Afghan election challenger Abdullah declares himself president, announces parallel government

Afghan presidential election challenger Abdullah Abdullah (foreground) and incumbent President Ashraf Ghani.
Afghan presidential election challenger Abdullah Abdullah (foreground) and incumbent President Ashraf Ghani. Jim Bourg, AFP

Afghan presidential election challenger Abdullah Abdullah on Tuesday contested final results that declared incumbent President Ashraf Ghani the winner of a September presidential poll, vowing to form a parallel government. 


"Our team, based on clean and biometric votes, is the victor and we declare our victory. The fraudsters are the shame of history and we announce our inclusive government," Abdullah said at a press conference in Kabul. 

Earlier on Tuesday, Afghan election officials said final results showed he had won 39.52 percent of last September's vote while Ghani had taken 50.64 percent, above the 50 percent threshold needed to avoid another run-off.

"The election commission ... declares Mr Ashraf Ghani, who has won 50.64 percent of the votes, as the president of Afghanistan," election commission chief Hawa Alam Nuristani told a press conference in Kabul.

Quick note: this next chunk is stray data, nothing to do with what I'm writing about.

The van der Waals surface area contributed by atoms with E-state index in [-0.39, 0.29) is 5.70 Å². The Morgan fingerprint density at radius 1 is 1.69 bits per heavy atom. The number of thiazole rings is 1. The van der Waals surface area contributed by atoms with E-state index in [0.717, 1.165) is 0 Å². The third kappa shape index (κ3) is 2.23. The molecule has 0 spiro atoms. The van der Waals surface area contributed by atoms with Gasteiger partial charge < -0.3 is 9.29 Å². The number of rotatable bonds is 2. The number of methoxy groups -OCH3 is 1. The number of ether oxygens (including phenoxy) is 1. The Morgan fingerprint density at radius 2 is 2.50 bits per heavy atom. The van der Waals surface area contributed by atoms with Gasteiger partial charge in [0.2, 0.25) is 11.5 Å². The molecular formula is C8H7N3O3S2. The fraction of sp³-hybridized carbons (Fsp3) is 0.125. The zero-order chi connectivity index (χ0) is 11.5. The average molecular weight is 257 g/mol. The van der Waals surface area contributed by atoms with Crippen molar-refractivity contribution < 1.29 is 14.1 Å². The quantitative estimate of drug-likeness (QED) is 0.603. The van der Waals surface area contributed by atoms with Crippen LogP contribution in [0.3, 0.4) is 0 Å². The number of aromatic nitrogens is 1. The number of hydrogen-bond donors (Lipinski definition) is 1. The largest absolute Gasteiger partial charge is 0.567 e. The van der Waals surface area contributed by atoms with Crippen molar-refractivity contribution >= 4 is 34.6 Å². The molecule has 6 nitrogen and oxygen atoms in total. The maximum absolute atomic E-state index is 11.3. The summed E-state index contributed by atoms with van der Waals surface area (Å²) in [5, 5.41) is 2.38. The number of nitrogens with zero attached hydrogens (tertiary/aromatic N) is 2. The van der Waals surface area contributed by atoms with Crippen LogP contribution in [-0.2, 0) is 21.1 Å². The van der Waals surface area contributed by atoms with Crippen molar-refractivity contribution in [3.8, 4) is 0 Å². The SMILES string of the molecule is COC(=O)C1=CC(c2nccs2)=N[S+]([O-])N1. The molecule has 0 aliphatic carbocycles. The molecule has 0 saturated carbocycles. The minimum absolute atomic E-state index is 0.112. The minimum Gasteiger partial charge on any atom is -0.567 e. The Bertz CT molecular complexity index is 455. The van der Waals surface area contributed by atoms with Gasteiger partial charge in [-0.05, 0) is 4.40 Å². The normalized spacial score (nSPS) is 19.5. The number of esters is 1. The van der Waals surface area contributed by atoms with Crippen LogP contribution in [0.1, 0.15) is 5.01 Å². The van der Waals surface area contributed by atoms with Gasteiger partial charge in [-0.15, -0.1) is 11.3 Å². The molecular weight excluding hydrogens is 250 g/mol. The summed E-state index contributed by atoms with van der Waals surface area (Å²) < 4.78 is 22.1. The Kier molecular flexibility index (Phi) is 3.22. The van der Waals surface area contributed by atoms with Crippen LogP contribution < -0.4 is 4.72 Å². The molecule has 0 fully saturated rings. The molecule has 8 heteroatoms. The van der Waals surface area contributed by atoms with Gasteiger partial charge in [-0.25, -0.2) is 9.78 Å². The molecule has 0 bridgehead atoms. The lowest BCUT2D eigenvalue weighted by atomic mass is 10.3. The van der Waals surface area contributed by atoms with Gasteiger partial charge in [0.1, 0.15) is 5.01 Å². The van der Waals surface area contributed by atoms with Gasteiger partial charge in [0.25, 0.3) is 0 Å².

"May God help him in serving the people of Afghanistan ... I also pray that peace comes to our country," she added.

The results had been delayed for nearly five months after allegations of vote-rigging from Ghani's main rival, Chief Executive Abdullah Abdullah, forced a recount.

The delay left Afghanistan facing a political crisis just as the US seeks a deal with the Taliban that would allow it to withdraw troops in return for various security guarantees and a promise that the militants would hold peace talks with the Afghan government.

Abdullah lost to Ghani in 2014 in a divisive election that saw the US intervene to broker an awkward power-sharing deal between the two rivals.

>> Exclusive: Abdullah Abdullah claims victory in Afghan presidential election



(FRANCE 24 with AFP)

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